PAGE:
Published at Friday, May 17th 2019. by Manville Maillot in Dog Food.
The multinational pet food companies have increased bulk-purchasing power; those that make human food products have a captive market in which to capitalize on their waste products, and pet food divisions have a more reliable capital base and, in many cases, a convenient source of ingredients. The ingredients listed on the label are very much less as to what is actually present in the food – they are tiny; and the items themselves are usually scraps and rejects from processors of human foods-certainly not the whole, fresh ingredients they want you to picture. The labeling of dog food is a confusing discussion to say the least and very much a tell half-truth scenario. Many label rules exist such as; the ”Flavour” Rule that states that a food may be labelled as ”Beef Flavoured Dog Food” even if it does not contain any beef, as long as the flavour is ”sufficiently detectable. When a label reads ”With Real Turkey,” a consumer may assume that he is purchasing quality turkey dog food for his pet. If the label reads ”Beef and Liver for Dogs,” the food must contain a combined amount of beef and liver to total 95%, and again there must be more beef since it is listed first. However, as I outlined above the amounts in there are based on tiny morsels and weight – weight is inclusive of water content too.
So, what if you cannot afford a high quality meat based diet for your dog? Then, of the dog foods available in your budget, choose the best one. And to supplement your dog's diet, offer your dog bone free table scraps that contain healthy, digestible protein and fat content. Better your dog benefit from the nutrients and variety rather than disposing of them. Please be aware that several common seasonings, including onions, garlic, chives, grapes, raisins, macadamia nuts, and avocado can create problems for your dog and should be removed from the table scraps.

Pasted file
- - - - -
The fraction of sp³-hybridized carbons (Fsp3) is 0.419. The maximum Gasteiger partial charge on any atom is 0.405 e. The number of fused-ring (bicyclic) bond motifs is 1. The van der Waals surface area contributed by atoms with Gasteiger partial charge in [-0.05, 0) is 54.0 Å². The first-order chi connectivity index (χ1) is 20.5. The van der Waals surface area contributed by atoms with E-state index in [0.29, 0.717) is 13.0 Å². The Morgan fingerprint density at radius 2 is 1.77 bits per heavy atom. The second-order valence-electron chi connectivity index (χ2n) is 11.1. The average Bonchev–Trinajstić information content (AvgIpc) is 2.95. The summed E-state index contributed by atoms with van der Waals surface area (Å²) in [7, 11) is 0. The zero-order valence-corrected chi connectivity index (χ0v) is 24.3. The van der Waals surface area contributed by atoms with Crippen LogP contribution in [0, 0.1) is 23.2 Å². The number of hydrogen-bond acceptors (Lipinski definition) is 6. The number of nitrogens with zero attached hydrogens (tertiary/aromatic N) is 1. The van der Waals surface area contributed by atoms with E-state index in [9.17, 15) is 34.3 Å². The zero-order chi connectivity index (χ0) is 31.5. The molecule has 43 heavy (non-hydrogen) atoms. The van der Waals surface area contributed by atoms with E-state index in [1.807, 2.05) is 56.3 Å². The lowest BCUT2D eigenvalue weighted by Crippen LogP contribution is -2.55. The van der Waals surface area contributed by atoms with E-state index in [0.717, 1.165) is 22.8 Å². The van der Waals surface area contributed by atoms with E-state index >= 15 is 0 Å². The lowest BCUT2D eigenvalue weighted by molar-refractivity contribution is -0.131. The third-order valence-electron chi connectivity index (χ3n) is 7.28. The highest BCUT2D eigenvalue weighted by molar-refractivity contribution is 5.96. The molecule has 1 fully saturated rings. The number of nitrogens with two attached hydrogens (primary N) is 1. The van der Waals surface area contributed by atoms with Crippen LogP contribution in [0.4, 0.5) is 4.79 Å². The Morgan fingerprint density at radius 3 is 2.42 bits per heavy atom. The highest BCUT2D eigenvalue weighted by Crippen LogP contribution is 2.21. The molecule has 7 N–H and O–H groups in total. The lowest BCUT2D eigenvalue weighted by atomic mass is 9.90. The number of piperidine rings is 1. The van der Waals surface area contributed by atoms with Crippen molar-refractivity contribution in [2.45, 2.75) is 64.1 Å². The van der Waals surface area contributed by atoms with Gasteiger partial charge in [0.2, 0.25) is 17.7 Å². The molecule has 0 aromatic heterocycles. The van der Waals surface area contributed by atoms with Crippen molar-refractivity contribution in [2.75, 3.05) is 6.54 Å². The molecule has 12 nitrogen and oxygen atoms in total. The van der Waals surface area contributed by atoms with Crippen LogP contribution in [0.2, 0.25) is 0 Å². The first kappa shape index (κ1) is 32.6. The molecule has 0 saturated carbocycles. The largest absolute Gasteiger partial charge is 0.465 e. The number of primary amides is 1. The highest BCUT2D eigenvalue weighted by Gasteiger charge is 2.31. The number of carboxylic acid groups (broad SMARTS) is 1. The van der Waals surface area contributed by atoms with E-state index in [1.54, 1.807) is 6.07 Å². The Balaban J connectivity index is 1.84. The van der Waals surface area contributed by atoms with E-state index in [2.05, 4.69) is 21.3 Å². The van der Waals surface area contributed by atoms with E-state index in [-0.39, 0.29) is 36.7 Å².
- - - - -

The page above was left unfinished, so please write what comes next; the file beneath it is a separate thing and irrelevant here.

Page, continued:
Some of the key items that are found in commercial pet food are animal leftovers that can't be sold at the local grocery store. These items of the animal are usually the brains, bones, eyeballs, blood, intestines, lungs, spleens, livers, ligaments, membranes, and fat trimmings. These leftovers are called ”by-products” and tend to get used in pet foods. A good thing to know about animal by-products is that hair, horns, hooves, beaks and feathers aren't a part of the equation. As a general rule of thumb, higher-end pet foods don't even use meat by-products. If one registers at the AAFCO website and looks into animal by-products, the results could be considered encouraging. An example of this would be 4D meat (dead, diseased, dying or disabled) is considered ”adulterated” and shouldn't be included in pet food unless it has been treated to a point where all dangerous microorganisms have been destroyed. Obviously, a dog food with meat by-products as the main ingredient is inferior to one that has a specific meat and then a by-product listed afterward.
Just like the potato chip analogy, many commercially processed dog foods are made with fillers such as corn gluten, corn meal, and other such ingredients to help keep production costs down. These ingredients have virtually no nutritional value and will not benefit your dog in any way. Many quality conscious dog food producers will include vegetables, ”human grade” meats, meat proteins, oats or whole grains in their foods. These ingredients have great nutritional value, and will generally keep your dog healthy and active.